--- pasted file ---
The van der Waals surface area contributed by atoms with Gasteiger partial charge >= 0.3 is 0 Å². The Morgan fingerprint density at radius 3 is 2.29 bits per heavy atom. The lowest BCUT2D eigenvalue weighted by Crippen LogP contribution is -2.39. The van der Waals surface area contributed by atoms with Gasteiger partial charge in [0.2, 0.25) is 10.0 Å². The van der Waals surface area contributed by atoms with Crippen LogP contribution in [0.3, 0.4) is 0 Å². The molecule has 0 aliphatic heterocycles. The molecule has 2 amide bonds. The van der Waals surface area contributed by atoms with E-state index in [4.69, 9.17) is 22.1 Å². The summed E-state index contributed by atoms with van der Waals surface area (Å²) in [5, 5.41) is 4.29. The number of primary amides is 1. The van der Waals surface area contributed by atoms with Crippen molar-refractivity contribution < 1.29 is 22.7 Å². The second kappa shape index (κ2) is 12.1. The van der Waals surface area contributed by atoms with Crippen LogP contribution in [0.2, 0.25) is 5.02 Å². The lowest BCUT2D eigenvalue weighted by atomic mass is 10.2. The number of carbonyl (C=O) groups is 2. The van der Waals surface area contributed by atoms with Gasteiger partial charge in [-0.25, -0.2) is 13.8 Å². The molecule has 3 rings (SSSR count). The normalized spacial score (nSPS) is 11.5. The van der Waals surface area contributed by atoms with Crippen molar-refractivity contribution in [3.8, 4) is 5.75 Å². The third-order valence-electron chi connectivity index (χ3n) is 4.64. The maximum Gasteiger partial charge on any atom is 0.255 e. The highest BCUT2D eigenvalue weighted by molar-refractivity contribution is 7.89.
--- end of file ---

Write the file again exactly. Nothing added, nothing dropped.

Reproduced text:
The van der Waals surface area contributed by atoms with Gasteiger partial charge >= 0.3 is 0 Å². The Morgan fingerprint density at radius 3 is 2.29 bits per heavy atom. The lowest BCUT2D eigenvalue weighted by Crippen LogP contribution is -2.39. The van der Waals surface area contributed by atoms with Gasteiger partial charge in [0.2, 0.25) is 10.0 Å². The van der Waals surface area contributed by atoms with Crippen LogP contribution in [0.3, 0.4) is 0 Å². The molecule has 0 aliphatic heterocycles. The molecule has 2 amide bonds. The van der Waals surface area contributed by atoms with E-state index in [4.69, 9.17) is 22.1 Å². The summed E-state index contributed by atoms with van der Waals surface area (Å²) in [5, 5.41) is 4.29. The number of primary amides is 1. The van der Waals surface area contributed by atoms with Crippen molar-refractivity contribution < 1.29 is 22.7 Å². The second kappa shape index (κ2) is 12.1. The van der Waals surface area contributed by atoms with Crippen LogP contribution in [0.2, 0.25) is 5.02 Å². The lowest BCUT2D eigenvalue weighted by atomic mass is 10.2. The number of carbonyl (C=O) groups is 2. The van der Waals surface area contributed by atoms with Gasteiger partial charge in [-0.25, -0.2) is 13.8 Å². The molecule has 3 rings (SSSR count). The normalized spacial score (nSPS) is 11.5. The van der Waals surface area contributed by atoms with Crippen molar-refractivity contribution in [3.8, 4) is 5.75 Å². The third-order valence-electron chi connectivity index (χ3n) is 4.64. The maximum Gasteiger partial charge on any atom is 0.255 e. The highest BCUT2D eigenvalue weighted by molar-refractivity contribution is 7.89.